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October 24, 2019

3 min

Jade Fernandez

Work-Life Balance: Working Remotely at Method

When someone proudly states, “I’m a teacher!” the image that immediately comes to mind include walls lined with brightly decorated bulletin boards, class sets of books arranged on a corner bookshelf, and thirty pairs of eyes and ears listening and watching an excited adult at the front of the room animatedly teaching a lesson. Like always, Method breaks this mold. When a teacher proudly states, “I’m a Method teacher!” a typical workday may include a math class with 20 students that morning, some one-on-one meetings with homeroom students, and wrapping up the day with a staff meeting – perhaps in fuzzy socks.

Students are attracted to Method because of the flexibility it provides, and the same is the case for its staff. In a recent staff survey, the #1 reason our staff enjoys working at Method was overwhelmingly its flexibility. While many managers shirk the idea of a remote work policy, Method’s staff has found that the option allows them simply to get more done. One Method teacher states, “Flexibility offers productivity improvement.” Contrary to common misconception, working from home increases productivity. Following a two-year study, Stanford determined that “work-from-home employees work a true full-shift (or more) versus being late to the office or leaving early multiple times a week and found it less distracting and easier to concentrate at home.”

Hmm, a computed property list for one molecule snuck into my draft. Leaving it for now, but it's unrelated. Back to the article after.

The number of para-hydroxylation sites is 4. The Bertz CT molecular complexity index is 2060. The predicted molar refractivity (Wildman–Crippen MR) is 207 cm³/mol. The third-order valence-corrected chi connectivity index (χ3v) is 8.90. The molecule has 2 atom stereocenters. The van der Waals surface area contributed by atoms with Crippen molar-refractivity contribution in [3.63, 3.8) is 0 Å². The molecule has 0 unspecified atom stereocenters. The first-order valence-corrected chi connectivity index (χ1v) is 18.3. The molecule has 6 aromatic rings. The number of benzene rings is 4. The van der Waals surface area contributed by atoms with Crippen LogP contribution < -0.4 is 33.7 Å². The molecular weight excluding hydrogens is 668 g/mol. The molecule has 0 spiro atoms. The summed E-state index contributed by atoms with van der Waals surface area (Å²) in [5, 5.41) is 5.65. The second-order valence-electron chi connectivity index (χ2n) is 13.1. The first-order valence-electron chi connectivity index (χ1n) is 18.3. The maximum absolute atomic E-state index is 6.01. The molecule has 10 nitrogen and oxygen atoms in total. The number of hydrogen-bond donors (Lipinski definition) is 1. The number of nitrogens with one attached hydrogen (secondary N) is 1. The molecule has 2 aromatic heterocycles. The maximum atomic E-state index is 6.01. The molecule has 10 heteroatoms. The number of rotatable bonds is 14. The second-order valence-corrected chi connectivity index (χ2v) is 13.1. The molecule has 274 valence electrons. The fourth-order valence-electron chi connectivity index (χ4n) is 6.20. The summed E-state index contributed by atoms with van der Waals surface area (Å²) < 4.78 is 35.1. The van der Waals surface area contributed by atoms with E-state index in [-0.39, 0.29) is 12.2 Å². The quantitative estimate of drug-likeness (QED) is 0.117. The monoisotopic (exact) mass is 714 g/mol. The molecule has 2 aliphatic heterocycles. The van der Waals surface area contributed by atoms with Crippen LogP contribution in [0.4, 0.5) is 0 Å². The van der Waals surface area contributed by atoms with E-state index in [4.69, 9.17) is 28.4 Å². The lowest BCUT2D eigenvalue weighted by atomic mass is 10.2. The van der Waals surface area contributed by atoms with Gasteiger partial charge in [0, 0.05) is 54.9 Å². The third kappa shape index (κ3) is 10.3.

Maybe I’m biased, but Method’s staff is the hardest working staff I know, and while some might think that the attraction to working from home might be the freedom to eat potato chips during the work day - on your couch and free from judgment, Method’s staff show that their attraction to this flexibility is all about being able to serve their students and bettering themselves as teachers. “I find that I am able to regain energy in the time that I am working alone so that I have more energy to invest in the interactions that I do have with colleagues and students.”

Now, while there are so many advantages to working remote, it’s still a skillset that requires practice. Here are some tips provided directly from Method teachers.

  1. Know thyself. Some people thrive in a remote work environment, while others need the face-to-face interaction. Others need a mix of working remote and in office. Test out your options and find the ratio of office and remote work that works best for you.
  1. Schedule work hours. It can be easy to allow work to bleed into home life, and home to bleed into work life when working remote. Distractions seek us out wherever we are – whether its “water cooler talk” in the office or the pile of laundry that’s speaking to you from the hallway. When used effectively, a flexible schedule can make work time more intentional and effective for the staff member. A Method teacher says, “Working remotely gives me the freedom to design my life, both inside and outside of work.” Stay true to the schedule you design – the meetings, deadlines, the quiet work time, and the home time that you put on your calendar.
  1. Overcommunicate. With new communication tools and apps, it becomes easier than ever to communicate with your colleagues. Slack, email, and Trello allows you to present new ideas, keep an ear to the ground of what’s happening within the organization, and update colleagues on progress toward ongoing projects.
  1. Don’t be an island. Collaboration can still happen even while working from home. Method creates small teams of veterans and new teachers and works intentionally to find ways to build a community of educators even with our teaching staff widespread throughout the state.


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